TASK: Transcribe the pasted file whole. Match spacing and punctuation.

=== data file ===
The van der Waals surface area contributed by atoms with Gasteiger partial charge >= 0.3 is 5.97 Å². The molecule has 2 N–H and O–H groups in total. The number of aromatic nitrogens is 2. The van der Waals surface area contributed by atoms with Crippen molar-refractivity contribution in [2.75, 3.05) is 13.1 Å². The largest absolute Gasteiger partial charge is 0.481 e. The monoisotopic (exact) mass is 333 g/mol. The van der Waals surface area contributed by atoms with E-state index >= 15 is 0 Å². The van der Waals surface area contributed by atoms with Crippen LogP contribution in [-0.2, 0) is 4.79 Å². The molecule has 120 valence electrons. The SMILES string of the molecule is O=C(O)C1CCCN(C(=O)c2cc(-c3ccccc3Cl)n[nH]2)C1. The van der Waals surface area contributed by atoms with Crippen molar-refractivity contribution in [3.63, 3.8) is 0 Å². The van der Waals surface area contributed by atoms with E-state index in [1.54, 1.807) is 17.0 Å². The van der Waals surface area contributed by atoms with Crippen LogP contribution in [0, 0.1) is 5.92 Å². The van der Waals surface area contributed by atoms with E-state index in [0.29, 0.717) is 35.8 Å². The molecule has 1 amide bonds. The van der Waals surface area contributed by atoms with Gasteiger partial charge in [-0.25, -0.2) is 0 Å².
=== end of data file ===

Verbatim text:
The van der Waals surface area contributed by atoms with Gasteiger partial charge >= 0.3 is 5.97 Å². The molecule has 2 N–H and O–H groups in total. The number of aromatic nitrogens is 2. The van der Waals surface area contributed by atoms with Crippen molar-refractivity contribution in [2.75, 3.05) is 13.1 Å². The largest absolute Gasteiger partial charge is 0.481 e. The monoisotopic (exact) mass is 333 g/mol. The van der Waals surface area contributed by atoms with E-state index >= 15 is 0 Å². The van der Waals surface area contributed by atoms with Crippen LogP contribution in [-0.2, 0) is 4.79 Å². The molecule has 120 valence electrons. The SMILES string of the molecule is O=C(O)C1CCCN(C(=O)c2cc(-c3ccccc3Cl)n[nH]2)C1. The van der Waals surface area contributed by atoms with Crippen molar-refractivity contribution in [3.63, 3.8) is 0 Å². The van der Waals surface area contributed by atoms with E-state index in [1.54, 1.807) is 17.0 Å². The van der Waals surface area contributed by atoms with Crippen LogP contribution in [0, 0.1) is 5.92 Å². The van der Waals surface area contributed by atoms with E-state index in [0.29, 0.717) is 35.8 Å². The molecule has 1 amide bonds. The van der Waals surface area contributed by atoms with Gasteiger partial charge in [-0.25, -0.2) is 0 Å².